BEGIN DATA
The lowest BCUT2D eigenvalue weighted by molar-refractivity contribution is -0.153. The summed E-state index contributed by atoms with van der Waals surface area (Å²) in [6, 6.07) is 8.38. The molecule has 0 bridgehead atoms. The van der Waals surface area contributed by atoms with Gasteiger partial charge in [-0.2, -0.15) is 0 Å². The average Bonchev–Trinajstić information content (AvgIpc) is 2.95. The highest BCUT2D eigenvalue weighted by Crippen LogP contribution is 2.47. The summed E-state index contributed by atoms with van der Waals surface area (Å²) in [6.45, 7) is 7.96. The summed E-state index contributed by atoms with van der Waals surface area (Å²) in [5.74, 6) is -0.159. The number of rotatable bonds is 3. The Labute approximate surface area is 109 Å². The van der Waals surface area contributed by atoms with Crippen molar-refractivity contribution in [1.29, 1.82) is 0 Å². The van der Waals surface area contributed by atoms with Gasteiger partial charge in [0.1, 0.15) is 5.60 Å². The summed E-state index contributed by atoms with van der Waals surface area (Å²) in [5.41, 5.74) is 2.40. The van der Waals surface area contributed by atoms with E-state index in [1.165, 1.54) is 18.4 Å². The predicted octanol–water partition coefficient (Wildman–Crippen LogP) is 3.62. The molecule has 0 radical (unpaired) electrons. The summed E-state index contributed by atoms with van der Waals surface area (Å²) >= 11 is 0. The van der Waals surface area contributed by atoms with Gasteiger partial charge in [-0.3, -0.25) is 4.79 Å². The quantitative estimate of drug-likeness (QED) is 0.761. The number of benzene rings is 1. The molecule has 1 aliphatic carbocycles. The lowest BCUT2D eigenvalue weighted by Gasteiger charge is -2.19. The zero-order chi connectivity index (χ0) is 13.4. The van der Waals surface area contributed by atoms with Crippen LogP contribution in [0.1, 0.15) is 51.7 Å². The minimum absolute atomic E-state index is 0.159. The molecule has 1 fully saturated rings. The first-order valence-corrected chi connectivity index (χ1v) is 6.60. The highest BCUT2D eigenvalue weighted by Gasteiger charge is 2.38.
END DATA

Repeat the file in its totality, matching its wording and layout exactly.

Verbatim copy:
The lowest BCUT2D eigenvalue weighted by molar-refractivity contribution is -0.153. The summed E-state index contributed by atoms with van der Waals surface area (Å²) in [6, 6.07) is 8.38. The molecule has 0 bridgehead atoms. The van der Waals surface area contributed by atoms with Gasteiger partial charge in [-0.2, -0.15) is 0 Å². The average Bonchev–Trinajstić information content (AvgIpc) is 2.95. The highest BCUT2D eigenvalue weighted by Crippen LogP contribution is 2.47. The summed E-state index contributed by atoms with van der Waals surface area (Å²) in [6.45, 7) is 7.96. The summed E-state index contributed by atoms with van der Waals surface area (Å²) in [5.74, 6) is -0.159. The number of rotatable bonds is 3. The Labute approximate surface area is 109 Å². The van der Waals surface area contributed by atoms with Crippen molar-refractivity contribution in [1.29, 1.82) is 0 Å². The van der Waals surface area contributed by atoms with Gasteiger partial charge in [0.1, 0.15) is 5.60 Å². The summed E-state index contributed by atoms with van der Waals surface area (Å²) in [5.41, 5.74) is 2.40. The van der Waals surface area contributed by atoms with E-state index in [1.165, 1.54) is 18.4 Å². The predicted octanol–water partition coefficient (Wildman–Crippen LogP) is 3.62. The molecule has 0 radical (unpaired) electrons. The summed E-state index contributed by atoms with van der Waals surface area (Å²) >= 11 is 0. The van der Waals surface area contributed by atoms with Gasteiger partial charge in [-0.3, -0.25) is 4.79 Å². The quantitative estimate of drug-likeness (QED) is 0.761. The number of benzene rings is 1. The molecule has 1 aliphatic carbocycles. The lowest BCUT2D eigenvalue weighted by Gasteiger charge is -2.19. The zero-order chi connectivity index (χ0) is 13.4. The van der Waals surface area contributed by atoms with Crippen LogP contribution in [0.1, 0.15) is 51.7 Å². The minimum absolute atomic E-state index is 0.159. The molecule has 1 fully saturated rings. The first-order valence-corrected chi connectivity index (χ1v) is 6.60. The highest BCUT2D eigenvalue weighted by Gasteiger charge is 2.38.